EU fund controls to halt farm cheating
THE Department of Agriculture yesterday introduced tight new controls to prevent farmers cheating the system to pick up EU payments under the new Rural Environment Protection Scheme.
It discovered that "a significant number" of plans submitted to it by farmers for payments from the £280 million REPS scheme did not conform to the Department's specifications.
Under the scheme, farmers' submit a five year plan, drawn up by agricultural consultants, under which they agree to farm in an environmentally sensitive way. The Department's control and monitoring system has also revealed other plans which were "designed outside the spirit of, and not in conformity with, the environmental conditions of the scheme".
A Department statement said some applications appeared to have been devised merely to obtain payments under REPS, without the applicants working holdings in the accepted sense of farming.
Officials also found that some farmers had tried to get payments on top of the maximum £5,000 by leasing land in Natural Heritage areas or commonages, without having previously farmed the holding.
The abuses have led to a clampdown by the Department which has decided that, in future, payments to all new applicants will be on the basis of an initial 50 per cent and the remainder at six month intervals.
The Minister of State at the Department of Agriculture, Mr Jimmy Deenihan, said planning agencies which have submitted faulty plans will he required to reexamine their plans and resubmit them.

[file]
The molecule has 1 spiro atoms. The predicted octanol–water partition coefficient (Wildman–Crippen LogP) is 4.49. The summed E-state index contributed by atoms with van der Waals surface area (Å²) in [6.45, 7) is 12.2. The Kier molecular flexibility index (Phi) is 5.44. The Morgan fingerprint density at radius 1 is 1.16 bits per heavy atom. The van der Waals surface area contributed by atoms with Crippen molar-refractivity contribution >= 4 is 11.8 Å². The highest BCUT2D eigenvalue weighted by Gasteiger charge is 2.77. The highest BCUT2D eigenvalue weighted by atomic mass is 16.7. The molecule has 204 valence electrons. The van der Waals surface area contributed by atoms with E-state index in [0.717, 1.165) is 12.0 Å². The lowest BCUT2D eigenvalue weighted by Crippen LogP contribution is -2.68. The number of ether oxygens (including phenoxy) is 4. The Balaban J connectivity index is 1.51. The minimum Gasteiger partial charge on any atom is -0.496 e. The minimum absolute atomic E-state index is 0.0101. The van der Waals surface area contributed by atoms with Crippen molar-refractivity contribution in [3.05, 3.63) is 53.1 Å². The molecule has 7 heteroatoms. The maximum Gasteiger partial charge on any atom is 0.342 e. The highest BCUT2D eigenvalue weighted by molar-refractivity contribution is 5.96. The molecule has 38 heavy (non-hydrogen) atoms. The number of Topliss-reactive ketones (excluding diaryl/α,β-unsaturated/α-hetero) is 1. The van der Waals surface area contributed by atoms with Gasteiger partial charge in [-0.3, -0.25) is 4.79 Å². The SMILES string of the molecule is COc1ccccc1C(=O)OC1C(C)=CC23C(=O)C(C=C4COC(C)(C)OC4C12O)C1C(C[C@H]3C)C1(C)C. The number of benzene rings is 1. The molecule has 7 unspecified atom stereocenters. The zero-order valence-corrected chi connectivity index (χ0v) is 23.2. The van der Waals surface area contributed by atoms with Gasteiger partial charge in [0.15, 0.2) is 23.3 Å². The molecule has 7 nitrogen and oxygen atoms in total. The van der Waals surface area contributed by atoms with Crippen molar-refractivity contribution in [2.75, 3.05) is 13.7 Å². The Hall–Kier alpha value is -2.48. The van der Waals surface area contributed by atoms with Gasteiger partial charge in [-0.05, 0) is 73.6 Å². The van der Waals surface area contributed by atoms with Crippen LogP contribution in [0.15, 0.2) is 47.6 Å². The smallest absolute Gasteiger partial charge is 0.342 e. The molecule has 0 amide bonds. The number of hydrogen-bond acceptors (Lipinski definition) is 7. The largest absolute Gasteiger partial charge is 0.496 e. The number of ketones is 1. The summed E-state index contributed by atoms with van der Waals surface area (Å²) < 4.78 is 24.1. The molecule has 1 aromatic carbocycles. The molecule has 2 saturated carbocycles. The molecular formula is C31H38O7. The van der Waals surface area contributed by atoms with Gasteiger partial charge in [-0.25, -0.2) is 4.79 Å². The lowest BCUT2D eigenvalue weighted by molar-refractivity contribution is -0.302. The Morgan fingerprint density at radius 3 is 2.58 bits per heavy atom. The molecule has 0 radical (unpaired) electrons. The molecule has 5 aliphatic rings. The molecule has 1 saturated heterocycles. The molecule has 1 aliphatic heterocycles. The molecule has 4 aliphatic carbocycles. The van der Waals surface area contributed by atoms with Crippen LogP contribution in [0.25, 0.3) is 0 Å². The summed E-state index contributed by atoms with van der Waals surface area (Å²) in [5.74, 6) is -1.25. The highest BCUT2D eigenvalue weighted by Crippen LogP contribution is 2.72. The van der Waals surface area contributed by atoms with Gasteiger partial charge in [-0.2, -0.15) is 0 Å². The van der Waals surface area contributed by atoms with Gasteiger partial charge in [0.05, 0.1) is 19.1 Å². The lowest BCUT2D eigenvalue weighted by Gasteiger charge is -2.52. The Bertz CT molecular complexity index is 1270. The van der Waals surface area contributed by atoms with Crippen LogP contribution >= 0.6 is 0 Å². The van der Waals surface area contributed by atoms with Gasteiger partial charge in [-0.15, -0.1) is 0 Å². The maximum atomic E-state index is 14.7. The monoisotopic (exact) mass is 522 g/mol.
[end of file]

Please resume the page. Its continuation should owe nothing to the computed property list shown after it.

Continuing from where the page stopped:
Spot checks on new and resubmitted plans would be at an increased rate, and deficiencies in plans prepared from now on could lead to the removal of an agency from the approved list.
The Department said it would not pay the grant for the second year until a planner had certified that a plan conformed to the scheme.
Last night Mr Brian Cowen, the Fianna Fail spokesman on agriculture, accused the Department of doing "a con job on REPS". He said the Minister, Mr Yates, had failed to secure funding for the scheme and the Department was now creating a device to stagger payments to prevent collapse of the scheme.
The Irish Creamery Milk Suppliers Association said it had no problem with tighter controls but would be insisting that REPS payments be made in one annual bulk sum on joining the scheme.
The Irish Farmers Association also accused the Department of attempting to camouflage the inadequacy of finds by introducing the new regulations. Planners would be responsible to farmers if plans were inadequate.